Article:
For example:

Omegas: chia seeds, ground linseed, hemp seeds, walnuts.

Iron: pumpkin seeds, spirulina, tomato paste, white beans

Vitamin B12: white button mushrooms, fortified plant-based ‘milk’, supplements of Vitamin B12 in small doses.

Vitamin D: selected mushrooms like Maitake and shiitake, fortified almond ‘milk’ and obviously, getting outdoors.

Calcium: kale, oats, turnip greens, mustard greens, almonds, collard greens. 

You often read about how some vegans feel socially rejected by their friends (not getting invited to dinner anymore, and so on). What is your experience?


Choose better friends! I say this with a bit of a tongue in my cheek, but I can’t help feeling that there is much truth in this. Your people, if they are really your people, should be nothing short of supportive of your lifestyle choices even if they do not agree with them. If the difference is too fundamental, let them go, or go without them, until you find those who share your sentiments enough for a healthy camaraderie.

I have been lucky working in the hospitality industry, especially having been surrounded by mentors and friends that are at the forefront of cuisine and that treat food as it should be treated; with love, experimentation and colour. They get it.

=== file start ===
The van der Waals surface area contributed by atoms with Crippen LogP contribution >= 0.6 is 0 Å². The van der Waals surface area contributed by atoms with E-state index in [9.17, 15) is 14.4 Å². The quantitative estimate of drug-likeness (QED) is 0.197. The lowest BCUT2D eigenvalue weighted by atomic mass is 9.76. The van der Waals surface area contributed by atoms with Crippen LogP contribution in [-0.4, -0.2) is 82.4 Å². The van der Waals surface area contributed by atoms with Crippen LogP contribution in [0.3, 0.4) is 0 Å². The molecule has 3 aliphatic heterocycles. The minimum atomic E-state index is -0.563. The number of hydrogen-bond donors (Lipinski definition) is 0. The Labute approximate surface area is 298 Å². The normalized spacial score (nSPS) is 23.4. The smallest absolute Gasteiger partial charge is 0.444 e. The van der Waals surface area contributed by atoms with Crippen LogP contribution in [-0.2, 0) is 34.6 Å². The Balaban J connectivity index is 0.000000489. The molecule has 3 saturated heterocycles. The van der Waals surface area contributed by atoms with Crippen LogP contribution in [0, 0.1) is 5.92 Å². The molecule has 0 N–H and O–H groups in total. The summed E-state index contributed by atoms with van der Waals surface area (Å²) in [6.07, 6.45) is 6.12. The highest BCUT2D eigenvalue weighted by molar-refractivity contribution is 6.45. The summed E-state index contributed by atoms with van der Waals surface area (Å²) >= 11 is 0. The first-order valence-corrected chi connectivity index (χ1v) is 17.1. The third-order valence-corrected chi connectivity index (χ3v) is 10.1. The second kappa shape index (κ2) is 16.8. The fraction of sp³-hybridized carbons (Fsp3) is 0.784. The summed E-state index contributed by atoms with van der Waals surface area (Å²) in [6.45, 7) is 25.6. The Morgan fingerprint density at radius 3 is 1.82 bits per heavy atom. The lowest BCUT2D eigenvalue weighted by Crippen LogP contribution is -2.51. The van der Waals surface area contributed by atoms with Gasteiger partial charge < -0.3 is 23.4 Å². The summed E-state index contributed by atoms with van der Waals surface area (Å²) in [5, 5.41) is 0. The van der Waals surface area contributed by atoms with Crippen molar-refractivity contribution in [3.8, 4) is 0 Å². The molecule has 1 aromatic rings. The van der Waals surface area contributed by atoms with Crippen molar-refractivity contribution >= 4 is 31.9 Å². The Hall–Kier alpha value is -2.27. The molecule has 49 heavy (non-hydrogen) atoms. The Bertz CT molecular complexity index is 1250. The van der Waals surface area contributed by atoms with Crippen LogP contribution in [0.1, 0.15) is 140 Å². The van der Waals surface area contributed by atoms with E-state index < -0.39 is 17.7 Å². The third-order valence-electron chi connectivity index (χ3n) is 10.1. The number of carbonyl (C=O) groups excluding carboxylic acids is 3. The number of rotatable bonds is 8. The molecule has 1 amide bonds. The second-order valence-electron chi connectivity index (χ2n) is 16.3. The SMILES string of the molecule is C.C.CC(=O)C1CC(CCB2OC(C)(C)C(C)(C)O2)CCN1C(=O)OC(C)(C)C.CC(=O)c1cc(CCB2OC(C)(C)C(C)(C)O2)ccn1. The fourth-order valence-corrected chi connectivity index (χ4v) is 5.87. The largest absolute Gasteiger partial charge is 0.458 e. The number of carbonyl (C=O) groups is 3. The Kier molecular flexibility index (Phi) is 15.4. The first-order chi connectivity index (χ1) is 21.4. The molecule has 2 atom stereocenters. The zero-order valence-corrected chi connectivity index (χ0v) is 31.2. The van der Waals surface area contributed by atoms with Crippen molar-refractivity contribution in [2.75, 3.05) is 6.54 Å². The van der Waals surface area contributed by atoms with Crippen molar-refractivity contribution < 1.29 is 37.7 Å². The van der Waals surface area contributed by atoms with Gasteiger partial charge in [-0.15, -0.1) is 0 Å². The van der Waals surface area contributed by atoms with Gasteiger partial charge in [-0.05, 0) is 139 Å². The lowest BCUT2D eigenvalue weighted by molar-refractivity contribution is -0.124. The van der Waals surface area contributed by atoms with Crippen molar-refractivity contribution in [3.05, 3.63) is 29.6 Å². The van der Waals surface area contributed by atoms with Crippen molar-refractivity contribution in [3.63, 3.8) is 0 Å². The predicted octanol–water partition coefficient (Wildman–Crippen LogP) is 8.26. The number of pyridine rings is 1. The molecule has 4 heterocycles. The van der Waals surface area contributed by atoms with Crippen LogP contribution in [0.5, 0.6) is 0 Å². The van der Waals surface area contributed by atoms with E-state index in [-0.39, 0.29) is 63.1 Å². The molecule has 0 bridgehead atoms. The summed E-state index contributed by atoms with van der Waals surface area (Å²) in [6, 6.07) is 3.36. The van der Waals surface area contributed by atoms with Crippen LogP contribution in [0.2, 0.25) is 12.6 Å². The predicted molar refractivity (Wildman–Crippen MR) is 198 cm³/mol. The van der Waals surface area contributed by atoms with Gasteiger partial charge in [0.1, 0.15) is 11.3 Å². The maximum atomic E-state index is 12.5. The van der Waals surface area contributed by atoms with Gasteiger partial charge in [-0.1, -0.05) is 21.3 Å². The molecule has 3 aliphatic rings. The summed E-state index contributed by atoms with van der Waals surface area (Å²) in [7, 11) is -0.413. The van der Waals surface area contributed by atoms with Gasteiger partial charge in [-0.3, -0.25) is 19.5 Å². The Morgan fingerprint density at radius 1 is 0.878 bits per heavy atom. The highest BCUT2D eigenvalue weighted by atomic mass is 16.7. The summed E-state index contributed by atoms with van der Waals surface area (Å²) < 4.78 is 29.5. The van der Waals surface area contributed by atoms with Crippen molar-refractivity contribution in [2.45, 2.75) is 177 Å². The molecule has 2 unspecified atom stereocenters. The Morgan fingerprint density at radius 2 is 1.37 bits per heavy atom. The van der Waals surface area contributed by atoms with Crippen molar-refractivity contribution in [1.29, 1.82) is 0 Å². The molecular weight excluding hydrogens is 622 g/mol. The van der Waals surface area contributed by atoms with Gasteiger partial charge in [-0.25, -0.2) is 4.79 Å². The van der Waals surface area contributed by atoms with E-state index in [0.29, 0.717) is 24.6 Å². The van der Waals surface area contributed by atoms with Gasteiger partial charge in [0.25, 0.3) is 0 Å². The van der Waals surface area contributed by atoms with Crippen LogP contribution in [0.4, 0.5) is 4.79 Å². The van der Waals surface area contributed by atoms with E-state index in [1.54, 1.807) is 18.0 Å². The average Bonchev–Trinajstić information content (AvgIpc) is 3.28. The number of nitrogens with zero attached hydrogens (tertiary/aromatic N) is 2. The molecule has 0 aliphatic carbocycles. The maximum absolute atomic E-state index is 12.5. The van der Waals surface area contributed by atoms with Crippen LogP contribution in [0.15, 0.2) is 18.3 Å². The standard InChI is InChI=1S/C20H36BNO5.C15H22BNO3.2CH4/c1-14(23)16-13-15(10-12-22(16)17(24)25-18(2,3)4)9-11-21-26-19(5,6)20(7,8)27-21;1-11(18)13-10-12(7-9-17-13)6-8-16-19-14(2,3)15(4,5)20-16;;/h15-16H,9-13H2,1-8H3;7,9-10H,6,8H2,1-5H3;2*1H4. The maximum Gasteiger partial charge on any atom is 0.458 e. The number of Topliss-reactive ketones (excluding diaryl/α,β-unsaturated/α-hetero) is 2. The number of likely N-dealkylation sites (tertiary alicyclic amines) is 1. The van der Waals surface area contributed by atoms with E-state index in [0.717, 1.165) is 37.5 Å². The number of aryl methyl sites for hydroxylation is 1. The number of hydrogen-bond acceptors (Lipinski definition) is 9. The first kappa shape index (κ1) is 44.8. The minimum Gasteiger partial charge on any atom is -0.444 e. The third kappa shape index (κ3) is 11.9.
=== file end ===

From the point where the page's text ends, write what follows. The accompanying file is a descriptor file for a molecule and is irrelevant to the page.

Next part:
What were some of the biggest changes you experienced?


In the beginning, I suffered an extreme detox; headaches, body pain, name it. This dissipated after about 3 days. After this, I felt lighter and I also found I needed to drink less water as meat consumption results in your body using up to 3 litres of water to digest per day. A well-known phrase that comes to mind: “Sometimes things have to become worse before they get better”. My skin became clearer and I lost a considerable amount of weight. The detox was totally worth it.